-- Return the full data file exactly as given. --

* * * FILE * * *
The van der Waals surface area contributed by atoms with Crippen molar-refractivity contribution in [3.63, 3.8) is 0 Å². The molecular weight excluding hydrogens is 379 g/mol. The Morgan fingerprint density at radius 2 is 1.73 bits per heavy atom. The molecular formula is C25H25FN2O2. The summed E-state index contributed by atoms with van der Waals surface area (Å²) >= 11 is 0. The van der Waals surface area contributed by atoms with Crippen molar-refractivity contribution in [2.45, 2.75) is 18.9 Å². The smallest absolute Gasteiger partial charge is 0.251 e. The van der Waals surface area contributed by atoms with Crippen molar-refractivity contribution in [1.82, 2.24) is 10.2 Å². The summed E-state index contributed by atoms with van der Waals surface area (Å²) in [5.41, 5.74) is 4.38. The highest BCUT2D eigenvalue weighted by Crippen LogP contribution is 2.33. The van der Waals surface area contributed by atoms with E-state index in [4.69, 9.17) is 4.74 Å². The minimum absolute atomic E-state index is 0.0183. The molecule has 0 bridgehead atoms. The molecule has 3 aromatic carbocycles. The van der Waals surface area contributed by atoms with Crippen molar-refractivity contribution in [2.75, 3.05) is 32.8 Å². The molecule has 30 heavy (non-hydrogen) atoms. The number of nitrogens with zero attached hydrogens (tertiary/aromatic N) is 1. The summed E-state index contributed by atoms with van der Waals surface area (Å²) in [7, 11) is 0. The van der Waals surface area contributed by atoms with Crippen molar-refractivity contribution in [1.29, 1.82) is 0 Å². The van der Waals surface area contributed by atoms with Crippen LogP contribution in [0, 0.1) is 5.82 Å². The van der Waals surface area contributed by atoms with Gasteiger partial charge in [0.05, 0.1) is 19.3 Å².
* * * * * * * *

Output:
The van der Waals surface area contributed by atoms with Crippen molar-refractivity contribution in [3.63, 3.8) is 0 Å². The molecular weight excluding hydrogens is 379 g/mol. The Morgan fingerprint density at radius 2 is 1.73 bits per heavy atom. The molecular formula is C25H25FN2O2. The summed E-state index contributed by atoms with van der Waals surface area (Å²) >= 11 is 0. The van der Waals surface area contributed by atoms with Crippen molar-refractivity contribution in [2.45, 2.75) is 18.9 Å². The smallest absolute Gasteiger partial charge is 0.251 e. The van der Waals surface area contributed by atoms with Crippen molar-refractivity contribution in [1.82, 2.24) is 10.2 Å². The summed E-state index contributed by atoms with van der Waals surface area (Å²) in [5.41, 5.74) is 4.38. The highest BCUT2D eigenvalue weighted by Crippen LogP contribution is 2.33. The van der Waals surface area contributed by atoms with E-state index in [4.69, 9.17) is 4.74 Å². The minimum absolute atomic E-state index is 0.0183. The molecule has 0 bridgehead atoms. The molecule has 3 aromatic carbocycles. The van der Waals surface area contributed by atoms with Crippen molar-refractivity contribution in [2.75, 3.05) is 32.8 Å². The molecule has 30 heavy (non-hydrogen) atoms. The number of nitrogens with zero attached hydrogens (tertiary/aromatic N) is 1. The summed E-state index contributed by atoms with van der Waals surface area (Å²) in [7, 11) is 0. The van der Waals surface area contributed by atoms with Crippen molar-refractivity contribution in [1.29, 1.82) is 0 Å². The van der Waals surface area contributed by atoms with Crippen LogP contribution in [0, 0.1) is 5.82 Å². The van der Waals surface area contributed by atoms with Gasteiger partial charge in [0.05, 0.1) is 19.3 Å².